State Prosecutor Eran Shendar sent a letter to all district prosecutors in an attempt to calm the atmosphere of dissatisfaction resulting from the plea bargain that was reached with former president Moshe Katsav.

In the letter that sets out to justify the plea bargain, Shendar wrote that "the picture presented to the public was distorted and based on partial and slanted facts and testimonies. A sharp enough eye can distinguish between the legitimate and illegitimate parties that stand behind the information that was made public. Some of these parties are taking advantage of the situation in order to damage the position of the attorney general, so that they can weaken the authority of the state prosecution."

An official in the Justice Ministry said "obviously the state prosecutor wrote the letter for a reason. It isn't everyday that 20,000 people go to the streets to protest a plea bargain. I wouldn't be surprised if the tongue-lashing from the media and public didn't seep into the prosecutors offices and reach the state prosecutor's ear."

Shendar called an urgent meeting with prosecutors from all the districts in order to share with them the State Prosecution's response to the petitions submitted to the High Court of Justice against the plea bargain.

Shendar added that he would visit the different districts, in order to explain to prosecutors the reasons behind the plea bargain.

Katsav's attorneys lashed out Monday at critics of the deal struck between the former president and the State Prosecution, demanding the High Court of Justice reject the five petitions that were submitted against the sex crimes plea bargain.

In a formal letter submitted to the High Court on Monday morning, Attorneys Avigdor Feldman, Zion Amir and Avraham Lavi wrote: "The blood of Katsav has been shed in scenes reminiscent of witches being burned at the stake after being sentenced by the multitudes during the Middle Ages."

"The petitions have been filed as though neither law nor trials existed, and the media has put Mr. Katsav on the stake, flaying his skin with iron combs; every part of his body has been hit by stones," they wrote.

"Legal analysts, usually horrified by every act of injustice, are, in this case, licking their lips and clicking their tongues. The words rapist, pervert, serial sex offender are hovering around like heavy-winged, glowing fleas over a carcass."

"It is strange that the petitioners need the High Court, now the flames are dying out, and all that is left of the former president is bloodied remains. Now the petitioners want to drag the High Court to the city square and recruit it [to the campaign] against the former president, as people await in line to appear on television and curse Katsav. We are in the middle of a medieval carnival, organized on the sweltering summer days."

The High Court of Justice ruled Monday that the State Prosecution will have until Thursday at 1 P.M. to respond to the five petitions against the plea bargain Attorney General Menachem Mazuz struck with Katsav.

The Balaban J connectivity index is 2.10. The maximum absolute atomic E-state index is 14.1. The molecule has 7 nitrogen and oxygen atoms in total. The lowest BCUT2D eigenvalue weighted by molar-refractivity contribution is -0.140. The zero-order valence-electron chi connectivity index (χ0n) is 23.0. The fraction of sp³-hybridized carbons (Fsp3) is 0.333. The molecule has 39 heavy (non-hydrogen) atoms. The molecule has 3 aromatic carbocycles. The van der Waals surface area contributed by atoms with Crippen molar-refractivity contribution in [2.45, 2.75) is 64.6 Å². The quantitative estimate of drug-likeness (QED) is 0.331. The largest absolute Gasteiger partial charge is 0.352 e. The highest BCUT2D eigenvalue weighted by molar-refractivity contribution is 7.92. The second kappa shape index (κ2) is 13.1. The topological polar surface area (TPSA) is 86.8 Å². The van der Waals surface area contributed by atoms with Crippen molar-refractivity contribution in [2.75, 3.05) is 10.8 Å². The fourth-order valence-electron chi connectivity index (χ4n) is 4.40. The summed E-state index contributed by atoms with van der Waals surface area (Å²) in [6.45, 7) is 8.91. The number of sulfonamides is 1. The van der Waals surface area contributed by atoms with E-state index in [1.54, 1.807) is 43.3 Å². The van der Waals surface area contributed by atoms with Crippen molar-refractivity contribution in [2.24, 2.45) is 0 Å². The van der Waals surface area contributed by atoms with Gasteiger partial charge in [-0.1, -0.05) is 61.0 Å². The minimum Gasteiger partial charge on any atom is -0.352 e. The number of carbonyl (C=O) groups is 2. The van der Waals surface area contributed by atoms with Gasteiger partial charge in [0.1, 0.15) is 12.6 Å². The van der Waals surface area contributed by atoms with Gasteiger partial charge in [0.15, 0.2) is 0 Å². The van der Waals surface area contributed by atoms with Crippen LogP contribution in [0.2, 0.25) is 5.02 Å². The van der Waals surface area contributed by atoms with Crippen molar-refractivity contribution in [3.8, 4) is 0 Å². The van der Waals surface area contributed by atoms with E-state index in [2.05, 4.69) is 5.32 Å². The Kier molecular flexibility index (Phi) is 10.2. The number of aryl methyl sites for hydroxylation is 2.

The court also gave the petitioners until Sunday morning to offer a rebuttal to the state's response.

A panel of three High Court justices will deliberate sometime next week on the petitions, which were filed on Sunday.

The court ruling came in response to a petition filed by the State Prosecution, requesting a 48-hour extension on its response to the petitions.

In the request, the prosecution reiterated its commitment not to file an indictment against Katsav at the Jerusalem Magistrate's Court until the High Court holds a hearing on the petitions.

Katsav's resignation from the presidency went into effect a few minutes after 11:00 on Sunday.

The Justice Ministry announced on Sunday that following the recommendation of Justice Salim Joubran, the state would not file an indictment against Katsav at the Jerusalem Magistrate's Court.

Joubran instructed the state prosecution and Katsav to present their responses to the petitions by 15:00 Monday. Originally, the Jerusalem District prosecutor was supposed to file an indictment against Katsav, in line with the plea bargain agreement, at 13:00, but the High Court order arrived first.

Meanwhile, the Knesset Finance Committee Monday postponed a scheduled parallel debate over a proposal to revoke life-long benefit the law grants former presidents. The benefits include funding for a residence, car and staff, at an annual cost to the state of about NIS 1 million, is gaining momentum among members of the Knesset Finance Committee.

Some MKs are calling for waiting on the judicial dust to settle before taking any concrete steps, and no one is suggesting that Katsav's monthly pension of NIS 46,278 be touched.

Committee Chairman MK Stas Misezhnikov (Yisrael Beiteinu) Sunday asked the committee's counsel, attorney Sagit Afik, to submit a legal opinion in writing on the body's authority to decide on the matter.

The Knesset's legal adviser, attorney Nurit Elstein, has meanwhile said it is the Knesset House Committee that is responsible for any changes to Katsav's retirement conditions, and that any changes should be made legislatively.